The aborted American mission to rescue the hostages in Iran did more than precipitate an international uproar and an air of crisis in Washington. It may have also kept six "Doonesbury" strips from ever seeing the light of newsprint.
Lee Salem, managing editor of Universal Press Syndicate, said yesterday from Mission, Kansas, that "events were moving faster than the comic strip" and precluded using the Doonesburys scheduled for next week.
Denying rumours that the strips in question concerned an attempt to rescue Uncle Duke, who was last seen in Iran several months ago trying to buy off an Islamic Revolutionary Guard firing squad, Salem said they actually depicted a trip to the U.S. embassy in Tehran by the Rev. Scott Sloan.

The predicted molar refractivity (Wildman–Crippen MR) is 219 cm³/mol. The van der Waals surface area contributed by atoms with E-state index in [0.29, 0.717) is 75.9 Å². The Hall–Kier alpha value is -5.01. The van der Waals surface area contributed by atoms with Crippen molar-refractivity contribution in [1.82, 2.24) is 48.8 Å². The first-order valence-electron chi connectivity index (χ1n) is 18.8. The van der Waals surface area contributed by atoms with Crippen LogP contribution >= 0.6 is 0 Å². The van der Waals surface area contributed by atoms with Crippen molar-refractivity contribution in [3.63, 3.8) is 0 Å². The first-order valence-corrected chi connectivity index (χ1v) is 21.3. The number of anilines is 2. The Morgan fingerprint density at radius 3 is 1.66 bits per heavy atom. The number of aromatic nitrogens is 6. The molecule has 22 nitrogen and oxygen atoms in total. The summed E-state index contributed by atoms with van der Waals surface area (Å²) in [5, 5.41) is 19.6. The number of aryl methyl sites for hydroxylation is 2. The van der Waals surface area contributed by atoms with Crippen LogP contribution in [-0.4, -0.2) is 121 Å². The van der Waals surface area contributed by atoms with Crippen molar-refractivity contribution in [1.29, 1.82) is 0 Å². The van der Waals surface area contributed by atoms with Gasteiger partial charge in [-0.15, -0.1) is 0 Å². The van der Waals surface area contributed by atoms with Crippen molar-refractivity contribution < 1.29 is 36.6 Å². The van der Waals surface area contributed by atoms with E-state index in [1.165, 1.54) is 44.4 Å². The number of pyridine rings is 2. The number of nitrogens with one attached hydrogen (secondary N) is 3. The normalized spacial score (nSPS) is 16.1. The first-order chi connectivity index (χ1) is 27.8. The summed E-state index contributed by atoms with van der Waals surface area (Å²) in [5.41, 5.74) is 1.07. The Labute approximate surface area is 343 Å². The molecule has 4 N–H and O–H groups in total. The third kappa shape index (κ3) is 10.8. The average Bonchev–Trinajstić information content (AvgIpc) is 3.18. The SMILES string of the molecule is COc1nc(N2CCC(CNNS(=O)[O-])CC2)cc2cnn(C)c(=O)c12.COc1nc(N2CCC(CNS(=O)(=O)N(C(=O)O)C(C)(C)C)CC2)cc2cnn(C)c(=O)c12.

"The problem is, we don't know if the hostages are still there," he said. He revealed that the originator of the popular satirical comic strip. Garry Trudeau, will substitute an episode involving former ambassador-"preppie" George Bush, now a candidate for the Republican nomination for president.
Trudeau could not be reached for comment yesterday. Asked if the decision to cancel the strips was unprecedented for Doonesbury. Salem replied. "I think so.